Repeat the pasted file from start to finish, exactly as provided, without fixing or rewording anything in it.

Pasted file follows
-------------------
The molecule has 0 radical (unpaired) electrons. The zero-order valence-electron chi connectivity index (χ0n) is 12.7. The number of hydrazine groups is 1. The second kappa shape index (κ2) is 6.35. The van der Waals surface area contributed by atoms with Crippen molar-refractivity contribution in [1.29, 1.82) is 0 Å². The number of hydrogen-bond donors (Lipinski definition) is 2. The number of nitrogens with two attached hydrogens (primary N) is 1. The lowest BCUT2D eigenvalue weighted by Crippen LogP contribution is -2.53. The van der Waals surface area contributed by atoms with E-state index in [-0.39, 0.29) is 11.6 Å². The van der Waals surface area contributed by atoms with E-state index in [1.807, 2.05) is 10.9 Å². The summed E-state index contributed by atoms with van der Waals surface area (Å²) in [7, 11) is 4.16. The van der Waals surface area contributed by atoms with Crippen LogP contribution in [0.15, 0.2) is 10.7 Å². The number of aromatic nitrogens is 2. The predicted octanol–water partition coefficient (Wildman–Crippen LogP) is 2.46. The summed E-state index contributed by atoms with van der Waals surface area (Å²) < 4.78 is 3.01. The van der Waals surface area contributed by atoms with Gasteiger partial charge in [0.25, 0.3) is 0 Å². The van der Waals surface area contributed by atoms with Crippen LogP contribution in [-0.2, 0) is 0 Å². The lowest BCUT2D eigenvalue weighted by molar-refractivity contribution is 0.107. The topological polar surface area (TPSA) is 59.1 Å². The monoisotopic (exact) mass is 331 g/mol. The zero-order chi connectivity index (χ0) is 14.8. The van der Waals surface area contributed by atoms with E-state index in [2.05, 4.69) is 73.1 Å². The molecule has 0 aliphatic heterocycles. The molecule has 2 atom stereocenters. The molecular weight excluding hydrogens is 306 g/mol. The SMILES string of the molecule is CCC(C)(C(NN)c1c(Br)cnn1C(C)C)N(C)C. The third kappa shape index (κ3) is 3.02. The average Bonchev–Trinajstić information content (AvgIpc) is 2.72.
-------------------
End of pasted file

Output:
The molecule has 0 radical (unpaired) electrons. The zero-order valence-electron chi connectivity index (χ0n) is 12.7. The number of hydrazine groups is 1. The second kappa shape index (κ2) is 6.35. The van der Waals surface area contributed by atoms with Crippen molar-refractivity contribution in [1.29, 1.82) is 0 Å². The number of hydrogen-bond donors (Lipinski definition) is 2. The number of nitrogens with two attached hydrogens (primary N) is 1. The lowest BCUT2D eigenvalue weighted by Crippen LogP contribution is -2.53. The van der Waals surface area contributed by atoms with E-state index in [-0.39, 0.29) is 11.6 Å². The van der Waals surface area contributed by atoms with E-state index in [1.807, 2.05) is 10.9 Å². The summed E-state index contributed by atoms with van der Waals surface area (Å²) in [7, 11) is 4.16. The van der Waals surface area contributed by atoms with Crippen LogP contribution in [0.15, 0.2) is 10.7 Å². The number of aromatic nitrogens is 2. The predicted octanol–water partition coefficient (Wildman–Crippen LogP) is 2.46. The summed E-state index contributed by atoms with van der Waals surface area (Å²) < 4.78 is 3.01. The van der Waals surface area contributed by atoms with Gasteiger partial charge in [0.25, 0.3) is 0 Å². The van der Waals surface area contributed by atoms with Crippen LogP contribution in [-0.2, 0) is 0 Å². The lowest BCUT2D eigenvalue weighted by molar-refractivity contribution is 0.107. The topological polar surface area (TPSA) is 59.1 Å². The monoisotopic (exact) mass is 331 g/mol. The zero-order chi connectivity index (χ0) is 14.8. The van der Waals surface area contributed by atoms with E-state index in [2.05, 4.69) is 73.1 Å². The molecule has 0 aliphatic heterocycles. The molecule has 2 atom stereocenters. The molecular weight excluding hydrogens is 306 g/mol. The SMILES string of the molecule is CCC(C)(C(NN)c1c(Br)cnn1C(C)C)N(C)C. The third kappa shape index (κ3) is 3.02. The average Bonchev–Trinajstić information content (AvgIpc) is 2.72.